Short Cuts

Thomas Jones: Bo yakasha.

4 January 2001
... odd about seeing Paul McCartney’s brother being interviewed on TV and talking about Macca as ‘our kid’ (how many Beatles fans ever wondered if Paul McCartney had a brother?); and what about Terry Major-Ball. Not to mention Earl Spencer. I don’t know if anyone’s written a study of the subject, though there is Barbara Trapido’s novel Brother of the More Famous Jack, and it’s one of the ...

Shatost

John Bayley

16 June 1983
Dostoevsky and ‘The Idiot’: Author, Narrator and Reader 
by Robin Feuer Miller.
Harvard, 296 pp., £16, October 1981, 0 674 21490 0
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Dostoevsky 
by John Jones.
Oxford, 365 pp., £15, May 1983, 9780198126454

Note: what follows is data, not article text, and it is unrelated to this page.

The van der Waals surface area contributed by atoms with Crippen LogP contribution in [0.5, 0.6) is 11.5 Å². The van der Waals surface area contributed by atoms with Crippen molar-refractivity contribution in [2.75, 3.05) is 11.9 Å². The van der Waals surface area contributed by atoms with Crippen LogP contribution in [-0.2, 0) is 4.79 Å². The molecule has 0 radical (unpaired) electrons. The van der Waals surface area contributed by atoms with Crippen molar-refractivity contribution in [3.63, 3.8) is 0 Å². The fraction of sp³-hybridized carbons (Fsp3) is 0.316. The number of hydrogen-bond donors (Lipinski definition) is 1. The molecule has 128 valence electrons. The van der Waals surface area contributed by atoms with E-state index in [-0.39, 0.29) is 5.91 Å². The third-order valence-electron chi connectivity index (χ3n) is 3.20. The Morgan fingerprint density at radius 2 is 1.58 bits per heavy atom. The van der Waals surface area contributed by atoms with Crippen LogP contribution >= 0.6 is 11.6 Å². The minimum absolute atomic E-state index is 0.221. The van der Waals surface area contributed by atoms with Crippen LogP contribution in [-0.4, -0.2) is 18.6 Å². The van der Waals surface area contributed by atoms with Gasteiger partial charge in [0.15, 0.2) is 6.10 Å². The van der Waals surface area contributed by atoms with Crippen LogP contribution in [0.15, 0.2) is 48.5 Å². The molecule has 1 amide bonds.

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New Essays on Dostoyevsky 
edited by Malcolm Jones and Garth Terry.
Cambridge, 252 pp., £25, March 1983, 0 521 24890 6
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The Art of Dostoevsky: Deliriums and Nocturnes 
by Robert Louis Jackson.
Princeton, 380 pp., £17.60, January 1982, 0 691 06484 9
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... from the sheet while a fly buzzes over the Jeyes fluid, makes one feel that Dostoevsky did not always turn parody into new reality and the Gothic into his own version of the electrically banal. John Jones may be right to write off The Idiot in his study and leave it out of discussion. Even its humour is disproportionate, and it is peculiarly difficult to separate in it the essential from the ...